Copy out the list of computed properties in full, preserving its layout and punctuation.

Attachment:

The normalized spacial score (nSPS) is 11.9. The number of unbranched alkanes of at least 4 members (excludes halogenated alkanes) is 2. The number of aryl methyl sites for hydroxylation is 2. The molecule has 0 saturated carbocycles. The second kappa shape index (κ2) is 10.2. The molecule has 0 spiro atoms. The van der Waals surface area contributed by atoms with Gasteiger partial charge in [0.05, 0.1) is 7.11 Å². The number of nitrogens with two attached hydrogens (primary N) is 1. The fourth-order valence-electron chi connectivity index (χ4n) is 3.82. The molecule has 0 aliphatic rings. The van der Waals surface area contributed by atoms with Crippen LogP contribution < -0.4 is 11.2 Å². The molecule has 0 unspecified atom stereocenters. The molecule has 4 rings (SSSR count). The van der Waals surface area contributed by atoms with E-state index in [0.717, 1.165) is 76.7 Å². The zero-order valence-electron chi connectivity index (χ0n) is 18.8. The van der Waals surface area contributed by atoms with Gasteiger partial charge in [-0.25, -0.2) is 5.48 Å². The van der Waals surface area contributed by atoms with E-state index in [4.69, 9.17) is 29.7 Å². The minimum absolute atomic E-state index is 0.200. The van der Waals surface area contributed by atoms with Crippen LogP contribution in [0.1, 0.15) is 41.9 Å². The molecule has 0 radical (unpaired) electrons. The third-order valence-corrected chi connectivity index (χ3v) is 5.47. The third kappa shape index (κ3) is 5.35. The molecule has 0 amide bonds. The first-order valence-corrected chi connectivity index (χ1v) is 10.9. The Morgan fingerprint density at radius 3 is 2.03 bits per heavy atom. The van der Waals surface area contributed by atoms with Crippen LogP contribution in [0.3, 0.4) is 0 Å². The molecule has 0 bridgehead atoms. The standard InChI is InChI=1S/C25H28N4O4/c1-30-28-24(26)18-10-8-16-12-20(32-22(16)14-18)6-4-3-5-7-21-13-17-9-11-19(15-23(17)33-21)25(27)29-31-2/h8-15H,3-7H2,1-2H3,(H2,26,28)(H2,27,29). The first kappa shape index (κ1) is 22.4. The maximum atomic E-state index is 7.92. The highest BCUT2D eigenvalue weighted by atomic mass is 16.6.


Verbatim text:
The normalized spacial score (nSPS) is 11.9. The number of unbranched alkanes of at least 4 members (excludes halogenated alkanes) is 2. The number of aryl methyl sites for hydroxylation is 2. The molecule has 0 saturated carbocycles. The second kappa shape index (κ2) is 10.2. The molecule has 0 spiro atoms. The van der Waals surface area contributed by atoms with Gasteiger partial charge in [0.05, 0.1) is 7.11 Å². The number of nitrogens with two attached hydrogens (primary N) is 1. The fourth-order valence-electron chi connectivity index (χ4n) is 3.82. The molecule has 0 aliphatic rings. The van der Waals surface area contributed by atoms with Crippen LogP contribution < -0.4 is 11.2 Å². The molecule has 0 unspecified atom stereocenters. The molecule has 4 rings (SSSR count). The van der Waals surface area contributed by atoms with E-state index in [0.717, 1.165) is 76.7 Å². The zero-order valence-electron chi connectivity index (χ0n) is 18.8. The van der Waals surface area contributed by atoms with Gasteiger partial charge in [-0.25, -0.2) is 5.48 Å². The van der Waals surface area contributed by atoms with E-state index in [4.69, 9.17) is 29.7 Å². The minimum absolute atomic E-state index is 0.200. The van der Waals surface area contributed by atoms with Crippen LogP contribution in [0.1, 0.15) is 41.9 Å². The molecule has 0 radical (unpaired) electrons. The third-order valence-corrected chi connectivity index (χ3v) is 5.47. The third kappa shape index (κ3) is 5.35. The molecule has 0 amide bonds. The first-order valence-corrected chi connectivity index (χ1v) is 10.9. The Morgan fingerprint density at radius 3 is 2.03 bits per heavy atom. The van der Waals surface area contributed by atoms with Crippen LogP contribution in [0.3, 0.4) is 0 Å². The molecule has 0 bridgehead atoms. The standard InChI is InChI=1S/C25H28N4O4/c1-30-28-24(26)18-10-8-16-12-20(32-22(16)14-18)6-4-3-5-7-21-13-17-9-11-19(15-23(17)33-21)25(27)29-31-2/h8-15H,3-7H2,1-2H3,(H2,26,28)(H2,27,29). The first kappa shape index (κ1) is 22.4. The maximum atomic E-state index is 7.92. The highest BCUT2D eigenvalue weighted by atomic mass is 16.6.